Viveka’s thoughts on philanthropy: “I’m so inspired by how corporate philanthropy can serve as a gateway for both brands and young people to start making their best impact. When young people have the ability to engage with the causes that matter to them every day, it’s so much easier to understand how we can start doing more.”
Viveka’s experience as a female CEO: “I feel really privileged to be a female CEO and founder in this particular cultural moment. We’ve been able to tap into incredible resources and communities specifically created by women looking to combat some of the structural challenges that female founders have faced, and that type of support network is so invaluable in helping any entrepreneur make the best decisions.”
Viveka’s advice to female entrepreneurs: “Don’t be afraid to cold email other founders for advice, and pay it forward when people do the same with you!”
As the daughter of a farmer, Tessa Clarke hates to waste good food. It’s the entire reason she was inspired to develop OLIO with her co-founder Saasha Celestial-One. The app connects neighbors, both individuals and businesses, to share surplus food and other household items. The idea is to give away goods to those who need it instead of simply creating waste.
Tessa’s thoughts on philanthropy: “On alocal level, it definitely restores my faith in humanity! However, I think there’s quite a hypocritical side to philanthropy at scale, and that’s because most of the world’s biggest philanthropists have made their fortunes by destroying the planet and local communities. I’d rather have a just economic system which means that philanthropy isn’t required to clean up the mess that our current system generates.”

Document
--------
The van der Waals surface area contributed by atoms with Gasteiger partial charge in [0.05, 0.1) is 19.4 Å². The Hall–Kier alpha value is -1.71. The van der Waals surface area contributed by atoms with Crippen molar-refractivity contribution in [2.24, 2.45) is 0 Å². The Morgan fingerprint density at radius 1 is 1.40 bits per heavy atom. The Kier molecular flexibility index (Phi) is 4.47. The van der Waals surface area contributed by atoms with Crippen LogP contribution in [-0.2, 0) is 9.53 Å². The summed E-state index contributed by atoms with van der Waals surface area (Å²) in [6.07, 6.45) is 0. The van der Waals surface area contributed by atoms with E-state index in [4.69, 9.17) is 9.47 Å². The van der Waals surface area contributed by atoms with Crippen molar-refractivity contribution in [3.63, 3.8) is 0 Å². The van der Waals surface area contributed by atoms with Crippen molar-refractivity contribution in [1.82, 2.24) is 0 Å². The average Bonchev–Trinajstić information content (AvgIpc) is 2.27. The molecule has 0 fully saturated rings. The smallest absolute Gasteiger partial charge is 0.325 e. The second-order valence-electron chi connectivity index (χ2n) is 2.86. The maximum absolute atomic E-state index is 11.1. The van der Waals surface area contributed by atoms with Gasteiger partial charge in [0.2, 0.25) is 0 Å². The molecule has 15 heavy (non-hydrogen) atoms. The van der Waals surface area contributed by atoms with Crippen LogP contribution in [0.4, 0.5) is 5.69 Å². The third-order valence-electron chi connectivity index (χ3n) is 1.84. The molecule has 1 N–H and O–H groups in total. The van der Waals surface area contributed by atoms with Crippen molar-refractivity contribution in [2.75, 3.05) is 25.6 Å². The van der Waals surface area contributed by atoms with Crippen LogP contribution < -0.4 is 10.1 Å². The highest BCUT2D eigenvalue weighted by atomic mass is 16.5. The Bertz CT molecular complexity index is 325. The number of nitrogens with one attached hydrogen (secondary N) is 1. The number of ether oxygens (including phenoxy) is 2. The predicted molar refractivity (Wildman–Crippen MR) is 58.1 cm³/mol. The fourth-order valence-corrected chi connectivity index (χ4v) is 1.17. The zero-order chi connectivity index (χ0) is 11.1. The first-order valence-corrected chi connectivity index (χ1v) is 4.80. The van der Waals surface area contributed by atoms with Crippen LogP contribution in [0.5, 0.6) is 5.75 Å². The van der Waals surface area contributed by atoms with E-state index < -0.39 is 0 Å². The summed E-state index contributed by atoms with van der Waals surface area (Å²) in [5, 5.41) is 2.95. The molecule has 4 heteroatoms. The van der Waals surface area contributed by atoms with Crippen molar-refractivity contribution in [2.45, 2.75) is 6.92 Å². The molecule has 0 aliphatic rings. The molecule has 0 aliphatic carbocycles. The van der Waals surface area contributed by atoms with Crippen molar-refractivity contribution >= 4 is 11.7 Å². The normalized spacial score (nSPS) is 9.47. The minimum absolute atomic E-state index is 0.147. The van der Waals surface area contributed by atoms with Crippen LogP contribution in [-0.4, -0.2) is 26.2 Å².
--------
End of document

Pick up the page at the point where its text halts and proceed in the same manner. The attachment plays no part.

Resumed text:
Tessa’s experience as a female CEO: “The only time I feel aware (painfully aware) of being a female CEO is when it comes to fundraising. Sadly, the stats are stark. However, the problem isn’t only the injustice of it — it’s the fact that as a society we’re missing out on the businesses (and returns) that could be solving some of the biggest problems facing humanity today, which is often what diverse founders are seeking to do.”
Tessa’s advice to female entrepreneurs: “When you’re starting a business, it’s critical to have a learning mindset — your key objective at this stage is to experiment as quickly as possible, not to have all the answers. Second, you can de-risk massively by starting small and building from there. Finally, although entrepreneurship can be fulfilling, it is also an incredibly long, tough journey, so make sure to carve out some time for yourself to preserve your health and sanity.”
Kathy Tery wanted to answer the age-old question: “What do I buy for a birthday present?” Quite literally, in lieu of traditional physical gifts, she invented InLieu, an app that lets you donate to your friend’s favorite charity in their name. It even lets you send the customized gift via text or email, without revealing the dollar amount spent.
Kathy’s thoughts on philanthropy: “There are two things I love. One is the feeling I get when I have helped someone or made a donation to a cause that is truly making an impact. The second is having access to the people who are providing the services and running the programs that are trying to create change. These people are so passionate and driven.”
Kathy’s experience as a female CEO: “I don’t spend much time anymore worrying about what other people are doing or not doing in my industry. I actually made a mistake early on by comparing my business to similar businesses. There are a lot of egos in any industry, and I don’t have time for them. What I realized is we are all on our own journey with different goals and expectations and clearly different views of success.”
Kathy’s advice to female entrepreneurs: “Be bold, be innovative, be daring, be yourself! Build businesses with good intentions and don’t concentrate on the exit. I tell people: don’t ever create a product or a service that you wouldn’t consume yourself.”